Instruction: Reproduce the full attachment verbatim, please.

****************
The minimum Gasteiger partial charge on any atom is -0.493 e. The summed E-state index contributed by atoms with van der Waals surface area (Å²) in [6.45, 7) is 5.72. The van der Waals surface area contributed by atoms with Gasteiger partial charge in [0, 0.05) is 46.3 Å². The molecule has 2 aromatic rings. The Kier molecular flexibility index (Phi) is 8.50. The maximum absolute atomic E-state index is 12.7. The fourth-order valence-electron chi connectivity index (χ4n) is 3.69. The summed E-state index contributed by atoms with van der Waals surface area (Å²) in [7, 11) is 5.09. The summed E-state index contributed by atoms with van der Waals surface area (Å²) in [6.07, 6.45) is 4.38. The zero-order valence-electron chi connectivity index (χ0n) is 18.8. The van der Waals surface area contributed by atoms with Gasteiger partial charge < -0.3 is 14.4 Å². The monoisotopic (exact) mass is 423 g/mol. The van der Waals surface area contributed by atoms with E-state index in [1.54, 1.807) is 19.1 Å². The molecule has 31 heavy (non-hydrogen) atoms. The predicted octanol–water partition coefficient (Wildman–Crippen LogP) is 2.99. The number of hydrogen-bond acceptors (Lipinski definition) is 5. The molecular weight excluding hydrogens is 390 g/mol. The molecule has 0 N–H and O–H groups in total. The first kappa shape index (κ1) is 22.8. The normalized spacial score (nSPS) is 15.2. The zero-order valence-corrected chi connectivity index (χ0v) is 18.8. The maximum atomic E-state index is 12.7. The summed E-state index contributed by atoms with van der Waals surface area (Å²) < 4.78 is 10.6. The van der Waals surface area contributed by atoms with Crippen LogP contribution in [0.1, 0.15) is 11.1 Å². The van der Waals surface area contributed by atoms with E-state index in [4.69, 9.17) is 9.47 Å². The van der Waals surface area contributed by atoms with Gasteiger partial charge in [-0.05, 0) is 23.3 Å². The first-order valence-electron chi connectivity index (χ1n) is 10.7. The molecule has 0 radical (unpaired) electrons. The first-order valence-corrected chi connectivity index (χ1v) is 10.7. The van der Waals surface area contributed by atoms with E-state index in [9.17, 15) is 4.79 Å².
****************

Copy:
The minimum Gasteiger partial charge on any atom is -0.493 e. The summed E-state index contributed by atoms with van der Waals surface area (Å²) in [6.45, 7) is 5.72. The van der Waals surface area contributed by atoms with Gasteiger partial charge in [0, 0.05) is 46.3 Å². The molecule has 2 aromatic rings. The Kier molecular flexibility index (Phi) is 8.50. The maximum absolute atomic E-state index is 12.7. The fourth-order valence-electron chi connectivity index (χ4n) is 3.69. The summed E-state index contributed by atoms with van der Waals surface area (Å²) in [7, 11) is 5.09. The summed E-state index contributed by atoms with van der Waals surface area (Å²) in [6.07, 6.45) is 4.38. The zero-order valence-electron chi connectivity index (χ0n) is 18.8. The van der Waals surface area contributed by atoms with Gasteiger partial charge < -0.3 is 14.4 Å². The monoisotopic (exact) mass is 423 g/mol. The van der Waals surface area contributed by atoms with E-state index in [1.54, 1.807) is 19.1 Å². The molecule has 31 heavy (non-hydrogen) atoms. The predicted octanol–water partition coefficient (Wildman–Crippen LogP) is 2.99. The number of hydrogen-bond acceptors (Lipinski definition) is 5. The molecular weight excluding hydrogens is 390 g/mol. The molecule has 0 N–H and O–H groups in total. The first kappa shape index (κ1) is 22.8. The normalized spacial score (nSPS) is 15.2. The zero-order valence-corrected chi connectivity index (χ0v) is 18.8. The maximum atomic E-state index is 12.7. The summed E-state index contributed by atoms with van der Waals surface area (Å²) < 4.78 is 10.6. The van der Waals surface area contributed by atoms with Crippen LogP contribution in [0.1, 0.15) is 11.1 Å². The van der Waals surface area contributed by atoms with E-state index in [4.69, 9.17) is 9.47 Å². The van der Waals surface area contributed by atoms with Gasteiger partial charge in [-0.05, 0) is 23.3 Å². The first-order valence-electron chi connectivity index (χ1n) is 10.7. The molecule has 0 radical (unpaired) electrons. The first-order valence-corrected chi connectivity index (χ1v) is 10.7. The van der Waals surface area contributed by atoms with E-state index in [9.17, 15) is 4.79 Å².